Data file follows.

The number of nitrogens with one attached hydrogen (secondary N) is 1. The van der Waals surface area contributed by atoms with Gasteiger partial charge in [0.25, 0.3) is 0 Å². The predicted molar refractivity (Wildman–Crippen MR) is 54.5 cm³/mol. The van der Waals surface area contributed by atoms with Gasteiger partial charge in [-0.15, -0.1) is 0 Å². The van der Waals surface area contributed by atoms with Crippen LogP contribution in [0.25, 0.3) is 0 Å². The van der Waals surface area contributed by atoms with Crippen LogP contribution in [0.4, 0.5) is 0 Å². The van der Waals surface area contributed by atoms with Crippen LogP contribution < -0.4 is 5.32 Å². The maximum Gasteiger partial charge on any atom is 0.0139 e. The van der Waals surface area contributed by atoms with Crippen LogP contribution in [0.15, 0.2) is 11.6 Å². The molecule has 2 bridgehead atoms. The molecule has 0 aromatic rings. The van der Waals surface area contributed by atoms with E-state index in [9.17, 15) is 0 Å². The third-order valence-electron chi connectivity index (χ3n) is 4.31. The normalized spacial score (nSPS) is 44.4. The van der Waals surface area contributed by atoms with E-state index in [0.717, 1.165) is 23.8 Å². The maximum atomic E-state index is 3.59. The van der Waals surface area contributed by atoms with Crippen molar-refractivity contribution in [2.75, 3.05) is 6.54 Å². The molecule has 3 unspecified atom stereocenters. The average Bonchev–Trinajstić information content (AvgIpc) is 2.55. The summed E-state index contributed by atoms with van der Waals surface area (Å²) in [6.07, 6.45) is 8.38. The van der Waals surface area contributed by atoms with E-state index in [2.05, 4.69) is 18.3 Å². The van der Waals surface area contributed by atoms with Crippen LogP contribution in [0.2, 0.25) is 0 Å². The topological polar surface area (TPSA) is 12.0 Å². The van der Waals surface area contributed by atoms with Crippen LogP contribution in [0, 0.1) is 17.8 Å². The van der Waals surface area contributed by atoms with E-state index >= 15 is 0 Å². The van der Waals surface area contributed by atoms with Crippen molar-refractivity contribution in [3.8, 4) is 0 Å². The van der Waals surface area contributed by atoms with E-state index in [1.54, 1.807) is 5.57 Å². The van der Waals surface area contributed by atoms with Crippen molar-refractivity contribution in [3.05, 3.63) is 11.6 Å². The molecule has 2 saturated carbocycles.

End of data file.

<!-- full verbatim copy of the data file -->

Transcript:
The number of nitrogens with one attached hydrogen (secondary N) is 1. The van der Waals surface area contributed by atoms with Gasteiger partial charge in [0.25, 0.3) is 0 Å². The predicted molar refractivity (Wildman–Crippen MR) is 54.5 cm³/mol. The van der Waals surface area contributed by atoms with Gasteiger partial charge in [-0.15, -0.1) is 0 Å². The van der Waals surface area contributed by atoms with Crippen LogP contribution in [0.25, 0.3) is 0 Å². The van der Waals surface area contributed by atoms with Crippen LogP contribution in [0.4, 0.5) is 0 Å². The van der Waals surface area contributed by atoms with Crippen LogP contribution < -0.4 is 5.32 Å². The maximum Gasteiger partial charge on any atom is 0.0139 e. The van der Waals surface area contributed by atoms with Crippen LogP contribution in [0.15, 0.2) is 11.6 Å². The molecule has 2 bridgehead atoms. The molecule has 0 aromatic rings. The van der Waals surface area contributed by atoms with E-state index in [9.17, 15) is 0 Å². The third-order valence-electron chi connectivity index (χ3n) is 4.31. The normalized spacial score (nSPS) is 44.4. The van der Waals surface area contributed by atoms with E-state index in [0.717, 1.165) is 23.8 Å². The maximum atomic E-state index is 3.59. The van der Waals surface area contributed by atoms with Crippen molar-refractivity contribution in [2.75, 3.05) is 6.54 Å². The molecule has 3 unspecified atom stereocenters. The average Bonchev–Trinajstić information content (AvgIpc) is 2.55. The summed E-state index contributed by atoms with van der Waals surface area (Å²) in [6.07, 6.45) is 8.38. The van der Waals surface area contributed by atoms with E-state index in [2.05, 4.69) is 18.3 Å². The van der Waals surface area contributed by atoms with Crippen LogP contribution in [0.2, 0.25) is 0 Å². The topological polar surface area (TPSA) is 12.0 Å². The van der Waals surface area contributed by atoms with Crippen LogP contribution in [0, 0.1) is 17.8 Å². The van der Waals surface area contributed by atoms with E-state index >= 15 is 0 Å². The van der Waals surface area contributed by atoms with Crippen molar-refractivity contribution in [3.8, 4) is 0 Å². The van der Waals surface area contributed by atoms with E-state index in [1.54, 1.807) is 5.57 Å². The van der Waals surface area contributed by atoms with Crippen molar-refractivity contribution in [3.05, 3.63) is 11.6 Å². The molecule has 2 saturated carbocycles.